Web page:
Cognitive development is a field in neuroscience and psychology that focuses on a child’s development with respect to information processing, conceptual resources, language learning, perceptual skill, and other aspects of the adult brain and cognitive psychology. Qualitative differences regarding how a child processes their experience and how an adult processes their experience in life are acknowledged. In short, it can be defined as the emergence of the ability to cognize, understand, and articulate a person’s understanding in adult terms. It is how a person thinks, perceives, and gains an understanding of their world via the relations between learning factors and genetics.
There are 4 main stages:
These stages begin when the baby is about a year and a half old, when they start playing with toys, listening to their parents speak, watching tv, anything that catches their attention aids in their cognitive development.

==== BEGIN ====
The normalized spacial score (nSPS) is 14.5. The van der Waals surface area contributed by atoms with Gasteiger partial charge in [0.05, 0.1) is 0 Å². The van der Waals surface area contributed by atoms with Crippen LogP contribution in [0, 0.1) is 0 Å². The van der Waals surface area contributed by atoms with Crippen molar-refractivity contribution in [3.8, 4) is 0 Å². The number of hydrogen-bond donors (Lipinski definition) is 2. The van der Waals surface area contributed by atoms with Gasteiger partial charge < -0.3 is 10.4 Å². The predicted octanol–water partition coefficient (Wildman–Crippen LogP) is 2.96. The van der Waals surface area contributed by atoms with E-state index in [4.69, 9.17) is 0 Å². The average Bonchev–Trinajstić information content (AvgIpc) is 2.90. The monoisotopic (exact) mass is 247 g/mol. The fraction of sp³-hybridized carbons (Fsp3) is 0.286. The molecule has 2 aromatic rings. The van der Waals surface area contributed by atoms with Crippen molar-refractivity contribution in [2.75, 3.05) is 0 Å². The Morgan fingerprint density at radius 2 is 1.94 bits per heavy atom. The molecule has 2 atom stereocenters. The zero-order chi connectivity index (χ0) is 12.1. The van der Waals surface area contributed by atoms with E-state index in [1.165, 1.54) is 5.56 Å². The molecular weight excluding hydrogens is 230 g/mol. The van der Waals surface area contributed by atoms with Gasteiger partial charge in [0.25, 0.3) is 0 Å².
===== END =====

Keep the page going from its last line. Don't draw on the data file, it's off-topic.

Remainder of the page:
Jean Piaget was a major force in establishing this field, who formed the “theory of cognitive development”. Piaget proposed 4 main stages:
- Preoperational period
- Concrete operational period
- Formal operational period
Since the proposed them, many of Piaget’s theoretical claims have fallen out of favor. His description of the most prominent changes in cognition with age is generally still accepted today In recent years, alternative models have been developed, including neo-Piagetian and information-processing theories of cognitive development, that aim to integrate Piaget’s ideas with more recent concepts and models in cognitive and developmental science, social-constructivist approaches, and theoretical cognitive neuroscience.
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